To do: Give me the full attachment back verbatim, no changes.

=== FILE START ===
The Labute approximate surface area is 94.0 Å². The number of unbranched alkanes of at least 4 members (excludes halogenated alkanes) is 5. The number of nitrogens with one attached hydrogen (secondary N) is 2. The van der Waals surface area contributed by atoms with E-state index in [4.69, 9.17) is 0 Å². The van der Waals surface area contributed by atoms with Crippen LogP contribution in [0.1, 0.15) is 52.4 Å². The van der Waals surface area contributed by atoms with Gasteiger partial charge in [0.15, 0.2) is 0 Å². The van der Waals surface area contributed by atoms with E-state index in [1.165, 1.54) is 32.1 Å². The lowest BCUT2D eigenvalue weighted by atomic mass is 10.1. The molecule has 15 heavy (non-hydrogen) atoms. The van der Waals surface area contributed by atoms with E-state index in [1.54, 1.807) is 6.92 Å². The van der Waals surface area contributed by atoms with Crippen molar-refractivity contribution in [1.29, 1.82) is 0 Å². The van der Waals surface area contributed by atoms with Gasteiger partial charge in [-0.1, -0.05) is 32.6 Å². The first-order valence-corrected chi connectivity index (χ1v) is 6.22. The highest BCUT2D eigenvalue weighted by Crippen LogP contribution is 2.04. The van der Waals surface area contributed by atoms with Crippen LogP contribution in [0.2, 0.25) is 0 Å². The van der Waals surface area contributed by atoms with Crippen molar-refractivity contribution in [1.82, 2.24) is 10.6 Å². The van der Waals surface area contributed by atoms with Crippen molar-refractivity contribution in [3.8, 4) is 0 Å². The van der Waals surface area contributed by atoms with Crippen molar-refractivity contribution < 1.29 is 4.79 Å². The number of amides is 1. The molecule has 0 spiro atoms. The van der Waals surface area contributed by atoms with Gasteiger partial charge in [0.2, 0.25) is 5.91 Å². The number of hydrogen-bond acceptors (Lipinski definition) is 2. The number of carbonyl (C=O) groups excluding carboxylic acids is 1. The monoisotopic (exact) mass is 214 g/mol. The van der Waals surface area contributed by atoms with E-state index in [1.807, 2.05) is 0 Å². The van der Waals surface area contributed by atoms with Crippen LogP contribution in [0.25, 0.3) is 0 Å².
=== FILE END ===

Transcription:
The Labute approximate surface area is 94.0 Å². The number of unbranched alkanes of at least 4 members (excludes halogenated alkanes) is 5. The number of nitrogens with one attached hydrogen (secondary N) is 2. The van der Waals surface area contributed by atoms with E-state index in [4.69, 9.17) is 0 Å². The van der Waals surface area contributed by atoms with Crippen LogP contribution in [0.1, 0.15) is 52.4 Å². The van der Waals surface area contributed by atoms with Gasteiger partial charge in [0.15, 0.2) is 0 Å². The van der Waals surface area contributed by atoms with E-state index in [1.165, 1.54) is 32.1 Å². The lowest BCUT2D eigenvalue weighted by atomic mass is 10.1. The molecule has 15 heavy (non-hydrogen) atoms. The van der Waals surface area contributed by atoms with E-state index in [1.54, 1.807) is 6.92 Å². The van der Waals surface area contributed by atoms with Crippen molar-refractivity contribution in [1.29, 1.82) is 0 Å². The van der Waals surface area contributed by atoms with Gasteiger partial charge in [-0.1, -0.05) is 32.6 Å². The first-order valence-corrected chi connectivity index (χ1v) is 6.22. The highest BCUT2D eigenvalue weighted by Crippen LogP contribution is 2.04. The van der Waals surface area contributed by atoms with Crippen LogP contribution in [0.2, 0.25) is 0 Å². The van der Waals surface area contributed by atoms with Crippen molar-refractivity contribution in [1.82, 2.24) is 10.6 Å². The van der Waals surface area contributed by atoms with Crippen molar-refractivity contribution in [3.8, 4) is 0 Å². The van der Waals surface area contributed by atoms with Crippen molar-refractivity contribution < 1.29 is 4.79 Å². The number of amides is 1. The molecule has 0 spiro atoms. The van der Waals surface area contributed by atoms with Gasteiger partial charge in [0.2, 0.25) is 5.91 Å². The number of hydrogen-bond acceptors (Lipinski definition) is 2. The number of carbonyl (C=O) groups excluding carboxylic acids is 1. The monoisotopic (exact) mass is 214 g/mol. The van der Waals surface area contributed by atoms with E-state index in [1.807, 2.05) is 0 Å². The van der Waals surface area contributed by atoms with Crippen LogP contribution in [0.25, 0.3) is 0 Å².